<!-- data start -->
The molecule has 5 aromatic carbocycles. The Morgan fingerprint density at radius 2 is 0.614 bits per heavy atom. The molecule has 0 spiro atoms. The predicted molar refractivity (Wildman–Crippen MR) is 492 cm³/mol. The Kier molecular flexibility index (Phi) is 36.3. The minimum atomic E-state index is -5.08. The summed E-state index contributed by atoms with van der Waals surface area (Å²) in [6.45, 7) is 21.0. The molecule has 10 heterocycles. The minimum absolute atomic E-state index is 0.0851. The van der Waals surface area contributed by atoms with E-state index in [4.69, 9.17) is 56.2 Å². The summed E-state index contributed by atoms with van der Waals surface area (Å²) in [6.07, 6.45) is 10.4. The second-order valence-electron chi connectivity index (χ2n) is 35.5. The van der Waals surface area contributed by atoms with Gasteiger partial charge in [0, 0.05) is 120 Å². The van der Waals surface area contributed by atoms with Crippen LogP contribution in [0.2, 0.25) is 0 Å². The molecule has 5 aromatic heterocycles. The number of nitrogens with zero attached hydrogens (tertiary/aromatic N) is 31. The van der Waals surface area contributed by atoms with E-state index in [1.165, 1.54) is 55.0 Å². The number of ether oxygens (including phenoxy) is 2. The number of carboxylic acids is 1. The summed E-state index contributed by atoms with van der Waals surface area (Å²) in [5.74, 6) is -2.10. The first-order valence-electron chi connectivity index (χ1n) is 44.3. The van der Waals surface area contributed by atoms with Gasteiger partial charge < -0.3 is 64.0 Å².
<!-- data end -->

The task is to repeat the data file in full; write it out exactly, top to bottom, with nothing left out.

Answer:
The molecule has 5 aromatic carbocycles. The Morgan fingerprint density at radius 2 is 0.614 bits per heavy atom. The molecule has 0 spiro atoms. The predicted molar refractivity (Wildman–Crippen MR) is 492 cm³/mol. The Kier molecular flexibility index (Phi) is 36.3. The minimum atomic E-state index is -5.08. The summed E-state index contributed by atoms with van der Waals surface area (Å²) in [6.45, 7) is 21.0. The molecule has 10 heterocycles. The minimum absolute atomic E-state index is 0.0851. The van der Waals surface area contributed by atoms with E-state index in [4.69, 9.17) is 56.2 Å². The summed E-state index contributed by atoms with van der Waals surface area (Å²) in [6.07, 6.45) is 10.4. The second-order valence-electron chi connectivity index (χ2n) is 35.5. The van der Waals surface area contributed by atoms with Gasteiger partial charge in [0, 0.05) is 120 Å². The van der Waals surface area contributed by atoms with Crippen LogP contribution in [0.2, 0.25) is 0 Å². The molecule has 5 aromatic heterocycles. The number of nitrogens with zero attached hydrogens (tertiary/aromatic N) is 31. The van der Waals surface area contributed by atoms with E-state index in [1.165, 1.54) is 55.0 Å². The number of ether oxygens (including phenoxy) is 2. The number of carboxylic acids is 1. The summed E-state index contributed by atoms with van der Waals surface area (Å²) in [5.74, 6) is -2.10. The first-order valence-electron chi connectivity index (χ1n) is 44.3. The van der Waals surface area contributed by atoms with Gasteiger partial charge < -0.3 is 64.0 Å².